tight money

(redirected from Tight Monetary Policies)
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Tight money

When a restricted money supply makes credit difficult to secure. The antithesis of tight money is easy money.

Tight Money

A situation in which it is difficult to receive credit because of the monetary policy of the central bank. Tight money occurs when the central bank has enacted relatively high target interest rates. While this usually happens when the central bank is seeking to control or is concerned about inflation, tight money can negatively impact security prices and make it hard to receive a loan for a house or business.

tight money

A condition of the money supply in which credit is restricted and interest rates, consequently, are relatively high. Tight money generally has a negative effect on security prices, at least in the short run. Compare easy money.

tight money

or

dear money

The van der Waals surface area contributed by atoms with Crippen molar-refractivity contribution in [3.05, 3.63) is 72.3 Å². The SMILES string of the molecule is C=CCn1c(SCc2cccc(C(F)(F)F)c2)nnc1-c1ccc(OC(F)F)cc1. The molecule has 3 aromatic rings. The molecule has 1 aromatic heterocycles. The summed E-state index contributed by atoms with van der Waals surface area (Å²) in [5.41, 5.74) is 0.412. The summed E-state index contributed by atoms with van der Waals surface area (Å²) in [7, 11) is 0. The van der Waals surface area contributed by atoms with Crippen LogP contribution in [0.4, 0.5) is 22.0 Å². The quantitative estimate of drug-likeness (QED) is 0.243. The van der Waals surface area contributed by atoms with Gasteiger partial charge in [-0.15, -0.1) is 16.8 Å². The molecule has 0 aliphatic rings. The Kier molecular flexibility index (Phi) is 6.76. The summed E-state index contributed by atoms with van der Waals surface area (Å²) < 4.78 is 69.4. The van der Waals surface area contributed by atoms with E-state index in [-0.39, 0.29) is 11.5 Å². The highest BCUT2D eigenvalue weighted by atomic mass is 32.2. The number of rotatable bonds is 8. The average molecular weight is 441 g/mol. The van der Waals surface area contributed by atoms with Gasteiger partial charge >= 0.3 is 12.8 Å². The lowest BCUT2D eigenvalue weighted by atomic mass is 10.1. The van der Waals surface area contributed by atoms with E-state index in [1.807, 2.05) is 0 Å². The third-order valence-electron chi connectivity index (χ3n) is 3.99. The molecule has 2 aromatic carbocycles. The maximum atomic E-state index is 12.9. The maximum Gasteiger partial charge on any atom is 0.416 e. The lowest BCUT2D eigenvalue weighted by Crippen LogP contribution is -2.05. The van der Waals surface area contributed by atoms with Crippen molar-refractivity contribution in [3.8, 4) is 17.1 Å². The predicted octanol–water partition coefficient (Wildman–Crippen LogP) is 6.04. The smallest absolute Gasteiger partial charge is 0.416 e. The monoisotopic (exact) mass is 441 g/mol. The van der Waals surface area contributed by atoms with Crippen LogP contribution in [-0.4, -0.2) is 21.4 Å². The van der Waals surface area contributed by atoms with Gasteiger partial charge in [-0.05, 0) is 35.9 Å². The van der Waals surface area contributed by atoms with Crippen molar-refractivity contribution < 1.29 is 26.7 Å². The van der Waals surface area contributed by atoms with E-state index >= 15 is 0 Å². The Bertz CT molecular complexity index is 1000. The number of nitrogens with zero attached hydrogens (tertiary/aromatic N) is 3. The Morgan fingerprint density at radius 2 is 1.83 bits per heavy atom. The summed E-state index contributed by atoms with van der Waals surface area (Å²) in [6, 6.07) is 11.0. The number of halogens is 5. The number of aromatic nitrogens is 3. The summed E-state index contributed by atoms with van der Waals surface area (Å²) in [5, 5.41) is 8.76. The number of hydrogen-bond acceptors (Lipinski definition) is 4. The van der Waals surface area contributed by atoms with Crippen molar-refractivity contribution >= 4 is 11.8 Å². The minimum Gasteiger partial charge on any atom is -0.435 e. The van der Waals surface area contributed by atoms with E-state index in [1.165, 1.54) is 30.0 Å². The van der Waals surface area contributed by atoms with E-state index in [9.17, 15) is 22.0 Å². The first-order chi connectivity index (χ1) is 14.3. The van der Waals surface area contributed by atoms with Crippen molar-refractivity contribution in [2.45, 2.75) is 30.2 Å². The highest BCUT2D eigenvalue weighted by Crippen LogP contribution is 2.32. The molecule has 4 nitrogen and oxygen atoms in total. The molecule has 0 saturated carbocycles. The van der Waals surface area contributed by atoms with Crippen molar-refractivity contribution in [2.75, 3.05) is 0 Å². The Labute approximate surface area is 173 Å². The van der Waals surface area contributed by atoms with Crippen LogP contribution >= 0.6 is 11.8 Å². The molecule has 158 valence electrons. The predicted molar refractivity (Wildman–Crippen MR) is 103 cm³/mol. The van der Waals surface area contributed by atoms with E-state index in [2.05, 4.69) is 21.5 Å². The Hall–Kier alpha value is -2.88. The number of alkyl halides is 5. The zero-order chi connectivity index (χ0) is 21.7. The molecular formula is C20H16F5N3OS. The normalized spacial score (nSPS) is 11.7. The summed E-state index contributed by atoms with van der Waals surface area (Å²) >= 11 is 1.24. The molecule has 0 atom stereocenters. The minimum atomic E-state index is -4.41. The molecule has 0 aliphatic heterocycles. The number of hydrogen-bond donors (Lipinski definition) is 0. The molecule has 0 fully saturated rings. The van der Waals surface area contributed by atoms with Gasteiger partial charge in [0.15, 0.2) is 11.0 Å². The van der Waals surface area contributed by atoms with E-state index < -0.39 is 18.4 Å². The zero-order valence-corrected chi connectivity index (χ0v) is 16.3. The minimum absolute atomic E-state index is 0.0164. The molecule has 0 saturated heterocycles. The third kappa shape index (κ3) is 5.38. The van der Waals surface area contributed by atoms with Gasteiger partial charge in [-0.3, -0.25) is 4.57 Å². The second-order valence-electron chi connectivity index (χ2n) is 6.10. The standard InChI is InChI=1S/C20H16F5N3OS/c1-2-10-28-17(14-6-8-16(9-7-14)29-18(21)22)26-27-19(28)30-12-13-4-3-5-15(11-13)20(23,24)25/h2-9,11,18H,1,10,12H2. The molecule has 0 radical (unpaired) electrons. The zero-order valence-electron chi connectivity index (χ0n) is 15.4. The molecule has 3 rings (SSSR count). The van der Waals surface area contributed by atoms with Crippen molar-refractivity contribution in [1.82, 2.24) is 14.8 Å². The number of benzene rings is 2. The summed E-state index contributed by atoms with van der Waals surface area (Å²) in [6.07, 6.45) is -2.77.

a government policy whereby the CENTRAL BANK is authorized to sell government BONDS on the open market to facilitate a decrease in t he MONEY SUPPLY (see MONETARY POLICY).

The decrease in money supply serves to increase INTEREST RATES, which discourages INVESTMENT because previously profitable investments become unprofitable owing to the increased cost of borrowing (see MARGINAL EFFICIENCY OF CAPITAL

INVESTMENT).

Tight money policy, through MONEY SUPPLY/SPENDING LINKAGES, reduces AGGREGATE DEMAND. Contrast CHEAP MONEY.

References in periodicals archive ?
Next, it is necessary to maintain economic growth at a sensible speed by adopting adequately tight monetary policies.
He said the positive indicators of Indonesia's economic rebound were due to a set of comprehensive policies, which included tight monetary policies aimed at stabilizing prices and exchange rates.
8% in the first quarter of the year, which is partly a reflection of the tight monetary policies adopted by the Banco de Mexico (central bank) in the past year.
The IMF argued that currency devaluations might have been less severe had tight monetary policies been pursued "earlier, more aggressively and more consistently" by the countries in crisis.